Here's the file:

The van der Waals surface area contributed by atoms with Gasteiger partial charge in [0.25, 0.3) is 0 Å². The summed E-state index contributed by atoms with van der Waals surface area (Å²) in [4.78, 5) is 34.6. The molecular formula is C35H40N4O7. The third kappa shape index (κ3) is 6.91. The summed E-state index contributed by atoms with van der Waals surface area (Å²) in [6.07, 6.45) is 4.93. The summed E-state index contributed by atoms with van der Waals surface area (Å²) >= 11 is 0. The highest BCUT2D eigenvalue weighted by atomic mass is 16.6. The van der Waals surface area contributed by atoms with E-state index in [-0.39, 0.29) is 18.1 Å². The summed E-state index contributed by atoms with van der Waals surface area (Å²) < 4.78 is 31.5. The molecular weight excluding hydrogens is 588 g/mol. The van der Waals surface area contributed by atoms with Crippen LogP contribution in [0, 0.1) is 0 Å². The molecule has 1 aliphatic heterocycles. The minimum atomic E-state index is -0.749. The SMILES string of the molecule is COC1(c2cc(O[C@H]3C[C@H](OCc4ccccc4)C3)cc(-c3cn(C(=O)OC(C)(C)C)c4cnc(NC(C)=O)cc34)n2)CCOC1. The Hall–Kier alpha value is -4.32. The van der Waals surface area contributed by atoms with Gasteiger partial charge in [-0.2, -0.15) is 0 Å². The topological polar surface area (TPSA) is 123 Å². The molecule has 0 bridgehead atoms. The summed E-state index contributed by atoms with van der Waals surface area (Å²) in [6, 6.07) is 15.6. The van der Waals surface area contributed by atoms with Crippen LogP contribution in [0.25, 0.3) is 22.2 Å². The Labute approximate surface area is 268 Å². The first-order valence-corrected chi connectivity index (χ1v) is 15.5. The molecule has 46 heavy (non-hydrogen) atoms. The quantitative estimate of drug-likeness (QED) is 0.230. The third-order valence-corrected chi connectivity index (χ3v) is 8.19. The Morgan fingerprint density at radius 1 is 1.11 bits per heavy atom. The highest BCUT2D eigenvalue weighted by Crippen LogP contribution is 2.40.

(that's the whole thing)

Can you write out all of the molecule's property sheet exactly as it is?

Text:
The van der Waals surface area contributed by atoms with Gasteiger partial charge in [0.25, 0.3) is 0 Å². The summed E-state index contributed by atoms with van der Waals surface area (Å²) in [4.78, 5) is 34.6. The molecular formula is C35H40N4O7. The third kappa shape index (κ3) is 6.91. The summed E-state index contributed by atoms with van der Waals surface area (Å²) in [6.07, 6.45) is 4.93. The summed E-state index contributed by atoms with van der Waals surface area (Å²) >= 11 is 0. The highest BCUT2D eigenvalue weighted by atomic mass is 16.6. The van der Waals surface area contributed by atoms with E-state index in [-0.39, 0.29) is 18.1 Å². The summed E-state index contributed by atoms with van der Waals surface area (Å²) < 4.78 is 31.5. The molecular weight excluding hydrogens is 588 g/mol. The van der Waals surface area contributed by atoms with Crippen LogP contribution in [0, 0.1) is 0 Å². The molecule has 1 aliphatic heterocycles. The minimum atomic E-state index is -0.749. The SMILES string of the molecule is COC1(c2cc(O[C@H]3C[C@H](OCc4ccccc4)C3)cc(-c3cn(C(=O)OC(C)(C)C)c4cnc(NC(C)=O)cc34)n2)CCOC1. The Hall–Kier alpha value is -4.32. The van der Waals surface area contributed by atoms with Gasteiger partial charge in [-0.2, -0.15) is 0 Å². The topological polar surface area (TPSA) is 123 Å². The molecule has 0 bridgehead atoms. The summed E-state index contributed by atoms with van der Waals surface area (Å²) in [6, 6.07) is 15.6. The van der Waals surface area contributed by atoms with Crippen LogP contribution in [0.25, 0.3) is 22.2 Å². The Labute approximate surface area is 268 Å². The first-order valence-corrected chi connectivity index (χ1v) is 15.5. The molecule has 46 heavy (non-hydrogen) atoms. The quantitative estimate of drug-likeness (QED) is 0.230. The third-order valence-corrected chi connectivity index (χ3v) is 8.19. The Morgan fingerprint density at radius 1 is 1.11 bits per heavy atom. The highest BCUT2D eigenvalue weighted by Crippen LogP contribution is 2.40.